Biblical Patriarchs

Abraham begins the discussion of the Patriarchs and, indeed, of the three modern world religions. The record of his life is found in the Jewish scriptures and is largely reaffirmed in the New Testament of the Christians and assumed by the Qur’an.

After Abraham the interpretation of the other biblical Patriarchs head in different directions, with the Jews and the Christians paying heed to Abraham’s second-born son, born of his wife Sarah, and the Muslims following the line of Ishmael (Arabic: Ismail), Abraham’s first-born son, born of his female slave Hagar.

The details of Abraham’s life in the Jewish Bible are sometimes sketchy, sometimes biographical. Abraham came from the Fertile Crescent, wandering from Ur to Harran (Carrhae), in the region of Edessa.

His travels conform to known Amorite migratory patterns, and his lifestyle as a shepherd or trader also was consistent with the Mesopotamian world of the 20th–17th centuries b.c.e. He received a divine command to continue his journey farther into the far-flung corner of the Fertile Crescent, to the land of Canaan.

He was promised many descendants and much land. Though the promises are repeated several times, the biblical narrative tells of Abraham’s frequent trials and travails, which ultimately prevent him from realizing the fulfillment of the divine promise.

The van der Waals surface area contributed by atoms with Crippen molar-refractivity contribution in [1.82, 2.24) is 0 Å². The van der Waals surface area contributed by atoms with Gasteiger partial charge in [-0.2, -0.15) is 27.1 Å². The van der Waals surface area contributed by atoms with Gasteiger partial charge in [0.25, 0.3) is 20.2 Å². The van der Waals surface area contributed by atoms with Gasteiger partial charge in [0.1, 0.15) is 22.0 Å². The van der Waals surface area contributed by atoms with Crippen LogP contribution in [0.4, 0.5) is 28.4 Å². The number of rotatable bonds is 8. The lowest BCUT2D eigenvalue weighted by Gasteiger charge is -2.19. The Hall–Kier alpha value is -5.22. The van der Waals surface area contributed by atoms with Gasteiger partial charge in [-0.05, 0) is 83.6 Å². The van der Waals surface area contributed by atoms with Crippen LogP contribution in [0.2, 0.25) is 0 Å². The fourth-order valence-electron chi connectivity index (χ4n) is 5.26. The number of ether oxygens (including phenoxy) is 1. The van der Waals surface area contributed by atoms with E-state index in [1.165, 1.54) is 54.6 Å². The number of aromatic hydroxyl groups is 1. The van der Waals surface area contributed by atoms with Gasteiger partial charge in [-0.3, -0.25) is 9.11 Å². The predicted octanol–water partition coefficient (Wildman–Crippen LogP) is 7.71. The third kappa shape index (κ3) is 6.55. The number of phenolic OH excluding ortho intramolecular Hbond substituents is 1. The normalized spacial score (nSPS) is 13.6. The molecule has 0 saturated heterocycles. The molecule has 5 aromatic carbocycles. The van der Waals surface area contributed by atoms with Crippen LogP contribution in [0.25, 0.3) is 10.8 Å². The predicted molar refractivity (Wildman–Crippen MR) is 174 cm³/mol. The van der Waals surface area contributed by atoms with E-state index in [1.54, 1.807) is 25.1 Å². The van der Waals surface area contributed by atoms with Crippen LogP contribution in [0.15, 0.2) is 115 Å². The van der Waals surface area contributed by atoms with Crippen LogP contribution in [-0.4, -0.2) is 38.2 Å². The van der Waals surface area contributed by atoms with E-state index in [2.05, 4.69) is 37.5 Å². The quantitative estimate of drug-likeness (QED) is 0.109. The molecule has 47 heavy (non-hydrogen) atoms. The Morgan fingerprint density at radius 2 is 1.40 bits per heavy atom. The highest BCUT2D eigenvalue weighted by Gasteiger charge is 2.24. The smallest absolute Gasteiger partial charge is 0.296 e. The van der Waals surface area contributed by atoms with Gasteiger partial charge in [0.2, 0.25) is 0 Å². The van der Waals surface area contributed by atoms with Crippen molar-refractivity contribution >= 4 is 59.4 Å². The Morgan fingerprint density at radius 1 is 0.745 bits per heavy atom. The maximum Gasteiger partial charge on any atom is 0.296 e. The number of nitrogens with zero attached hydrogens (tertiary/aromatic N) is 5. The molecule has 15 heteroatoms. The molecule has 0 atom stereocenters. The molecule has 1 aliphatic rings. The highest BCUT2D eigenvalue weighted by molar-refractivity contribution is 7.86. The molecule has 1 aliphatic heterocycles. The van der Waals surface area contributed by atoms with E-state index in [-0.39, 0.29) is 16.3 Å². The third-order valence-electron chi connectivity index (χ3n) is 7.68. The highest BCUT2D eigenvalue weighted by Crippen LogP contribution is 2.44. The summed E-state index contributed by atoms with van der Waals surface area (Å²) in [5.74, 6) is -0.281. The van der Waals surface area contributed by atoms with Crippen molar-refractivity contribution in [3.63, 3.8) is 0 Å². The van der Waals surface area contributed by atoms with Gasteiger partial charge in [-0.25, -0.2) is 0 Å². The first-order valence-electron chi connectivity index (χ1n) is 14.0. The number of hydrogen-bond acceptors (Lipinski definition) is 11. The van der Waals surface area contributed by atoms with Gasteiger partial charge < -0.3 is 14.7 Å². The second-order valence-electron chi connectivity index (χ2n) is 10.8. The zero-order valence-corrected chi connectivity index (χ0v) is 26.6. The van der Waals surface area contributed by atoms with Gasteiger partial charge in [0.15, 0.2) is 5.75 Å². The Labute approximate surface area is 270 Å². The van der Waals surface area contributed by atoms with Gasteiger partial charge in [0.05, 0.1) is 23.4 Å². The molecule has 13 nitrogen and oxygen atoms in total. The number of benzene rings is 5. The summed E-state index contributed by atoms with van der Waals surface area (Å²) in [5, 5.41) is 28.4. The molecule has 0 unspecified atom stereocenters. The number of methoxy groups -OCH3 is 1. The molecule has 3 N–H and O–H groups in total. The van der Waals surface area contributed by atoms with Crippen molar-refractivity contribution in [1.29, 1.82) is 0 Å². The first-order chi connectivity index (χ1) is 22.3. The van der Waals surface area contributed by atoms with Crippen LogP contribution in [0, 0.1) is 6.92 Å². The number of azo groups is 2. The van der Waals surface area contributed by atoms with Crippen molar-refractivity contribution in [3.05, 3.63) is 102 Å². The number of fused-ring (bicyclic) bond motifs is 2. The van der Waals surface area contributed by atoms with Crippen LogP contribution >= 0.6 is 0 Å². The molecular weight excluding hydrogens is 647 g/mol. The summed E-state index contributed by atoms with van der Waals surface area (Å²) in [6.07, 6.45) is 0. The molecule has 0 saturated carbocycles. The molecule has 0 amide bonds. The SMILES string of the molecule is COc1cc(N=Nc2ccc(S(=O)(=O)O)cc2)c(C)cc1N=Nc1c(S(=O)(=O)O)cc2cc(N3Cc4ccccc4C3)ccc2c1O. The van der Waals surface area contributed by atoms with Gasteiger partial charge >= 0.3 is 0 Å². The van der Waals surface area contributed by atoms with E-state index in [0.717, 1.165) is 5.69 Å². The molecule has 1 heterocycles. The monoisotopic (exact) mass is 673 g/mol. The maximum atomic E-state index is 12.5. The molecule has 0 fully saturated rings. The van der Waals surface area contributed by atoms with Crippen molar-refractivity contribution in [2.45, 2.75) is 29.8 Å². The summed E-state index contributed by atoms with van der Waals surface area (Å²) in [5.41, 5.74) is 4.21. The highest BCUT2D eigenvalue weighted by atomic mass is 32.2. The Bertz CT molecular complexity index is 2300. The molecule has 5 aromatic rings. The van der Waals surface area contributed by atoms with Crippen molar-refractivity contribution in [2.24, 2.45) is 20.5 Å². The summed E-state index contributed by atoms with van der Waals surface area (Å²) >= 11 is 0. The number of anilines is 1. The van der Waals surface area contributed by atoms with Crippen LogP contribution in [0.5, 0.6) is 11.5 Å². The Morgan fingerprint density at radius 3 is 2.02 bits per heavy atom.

First, as Abraham waited many years for a descendant to be born, he attempted to establish his own family line by selecting his chief servant to be heir. Then, after decades of waiting, he begot a son through his wife’s Egyptian servant—an ancient custom in Mesopotamia.

This son was called Ishmael, and he is the one that Muslims revere as the beginning of the line leading to their prophet Muhammad. Only when Abraham had nearly reached the age of 100 did his elderly wife bear a son, whose name was Isaac, through whom the nation of Israel would flourish.

Though Abraham had at least one other son by another woman, no others fit into the divine promise. For Jews and for Muslims, it is only one son (either Ishmael or Isaac) upon whom the promise devolves.

Second, as the only son of the divine promise grew older, the Hebrew God ordered Abraham to make a child sacrifice to him. Abraham dutifully obeyed, and was prevented at the last minute from executing his fatal sacrificial blow.

The Jewish Bible names this son as Isaac, but the Qur’an says that he was Ishmael. Both the Jewish and Islamic faiths venerate the place where the human sacrifice would have occurred (for Jews, Jerusalem; for Muslims, Hira) as a site of pilgrimage or holy ground.

Third, Abraham spent his life as a pilgrim and resident alien in the land of Canaan, owning no land though his promised expanse included the territories southwest of the Euphrates all the way to the Mediterranean Sea (modern-day Syria, Turkey, Lebanon, Israel, and Palestine).

When his wife died some 37 years after the birth of Isaac, he had nowhere to bury her in this "promised land", until he negotiated for property from the local people. Though he was wealthy and respected, he died at age 175 without any land for his own burial, save his wife’s tomb.